Patterdale Terrier

The Patterdale Terrier is a breed of dog descended from the Northern terrier breeds of the early 18th century.

Patterdale Terrier
05078045 Patterdale Terrier.jpg
Patterdale Terrier
OriginEngland
Classification / standards
UKC Terriers standard
NotesThe Patterdale Terrier is recognized by the American Rare Breed Association
Domestic dog (Canis lupus familiaris)

DescriptionEdit

AppearanceEdit

There are a number of breed standards for the Patterdale Terrier. The most notable is that of the United Kennel Club (UKC) and the American Dog Breeders Association (ADBA), both in the United States, since the United Kingdom Kennel Club does not currently recognize the Patterdale Terrier.

The UKC standard states that dogs are between 25 and 38 centimetres tall, and specifies that dogs should be in fit, working condition. The UKC standard further specifies:

An active little terrier that presents a compact, balanced image. As a working terrier, they have to be capable of squeezing through very small passages underground to follow quarry. This breed is worked far more than it is shown, and breeders are primarily concerned with the practicality of the breed. This terrier must have a strong neck, the fortitude to hold its quarry at bay, the ability to squeeze into tight burrows, and great flexibility and endurance.

Coat and colourEdit

 
The main variations in coat colour/type
 
An example of a female Patterdale Terrier at the Rhu Dog show depicting a much lighter variation in coat colour.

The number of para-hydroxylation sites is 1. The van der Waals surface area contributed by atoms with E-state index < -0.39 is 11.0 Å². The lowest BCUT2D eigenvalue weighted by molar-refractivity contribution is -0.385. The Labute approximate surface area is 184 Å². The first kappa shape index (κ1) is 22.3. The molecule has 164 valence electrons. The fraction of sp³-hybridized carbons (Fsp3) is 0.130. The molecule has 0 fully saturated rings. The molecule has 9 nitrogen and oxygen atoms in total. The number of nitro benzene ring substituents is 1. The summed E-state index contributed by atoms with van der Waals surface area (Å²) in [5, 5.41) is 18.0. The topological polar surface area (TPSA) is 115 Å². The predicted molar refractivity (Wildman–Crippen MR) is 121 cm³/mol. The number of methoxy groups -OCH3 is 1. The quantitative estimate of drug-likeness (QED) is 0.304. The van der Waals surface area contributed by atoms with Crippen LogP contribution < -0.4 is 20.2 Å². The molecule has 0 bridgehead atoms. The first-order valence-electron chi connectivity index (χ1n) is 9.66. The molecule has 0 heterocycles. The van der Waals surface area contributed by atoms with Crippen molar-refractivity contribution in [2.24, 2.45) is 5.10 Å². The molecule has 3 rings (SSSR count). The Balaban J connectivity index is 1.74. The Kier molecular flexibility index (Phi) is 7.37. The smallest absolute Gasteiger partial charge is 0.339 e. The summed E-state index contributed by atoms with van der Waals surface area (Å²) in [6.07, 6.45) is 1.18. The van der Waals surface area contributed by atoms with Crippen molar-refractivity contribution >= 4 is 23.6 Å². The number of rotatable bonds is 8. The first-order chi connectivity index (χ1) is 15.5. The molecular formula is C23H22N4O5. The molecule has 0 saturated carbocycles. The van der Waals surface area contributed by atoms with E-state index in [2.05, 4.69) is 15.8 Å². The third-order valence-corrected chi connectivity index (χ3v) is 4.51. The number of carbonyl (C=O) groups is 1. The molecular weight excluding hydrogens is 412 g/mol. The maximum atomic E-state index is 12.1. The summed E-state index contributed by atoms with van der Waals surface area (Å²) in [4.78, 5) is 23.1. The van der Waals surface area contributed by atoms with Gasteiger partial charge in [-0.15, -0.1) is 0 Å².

The coat may be one of three types: "smooth," "broken," or "rough."

  • Smooth coat: Short, glossy hair. Undercoat still usually present.
  • Broken coat: Coarse. May be some longer whiskering on muzzle and chin.
  • Rough coat: Longer hair overall, including face, ears, and muzzle. Very thick, protective double coat.

All coat types should have dense and coarse double coats that are harsh to the touch and weatherproof.

Colours include black, red, bronze, black and tan, chocolate, liver, or even liver and tan and occasionally brindle, but never fully white. Any other colours, or larger patches of white away from the chest, are indicative of cross-breeding, particularly with the Jack Russell Terrier. It is traditional for a Patterdale terrier to be of solid colour, with no white markings.

TemperamentEdit

Patterdale Terrier puppies tend to be bold and confident beyond their capabilities. The Patterdale is known as a working terrier, rather than a show dog. Typical of terriers, whose work requires high energy and a strong drive to pursue prey, Patterdales are very energetic and can be difficult to socialize. Though also kept as pets, due to being bred for high-intensity work, they may tend towards being too energetic for a sedentary household life.[1]

History and overviewEdit

The origins of the breed can be traced back to the cross breeding of The Old English Terrier (the original black terrier) and the Northumberland Pit Terrier (now extinct) and later to the Lake District, specifically to Ullswater Hunt master Joe Bowman, an early Border Terrier breeder. where he used the best Red Fell terriers and the best local hunting terriers available to him, so that he could continue his efforts to refine the breed even further.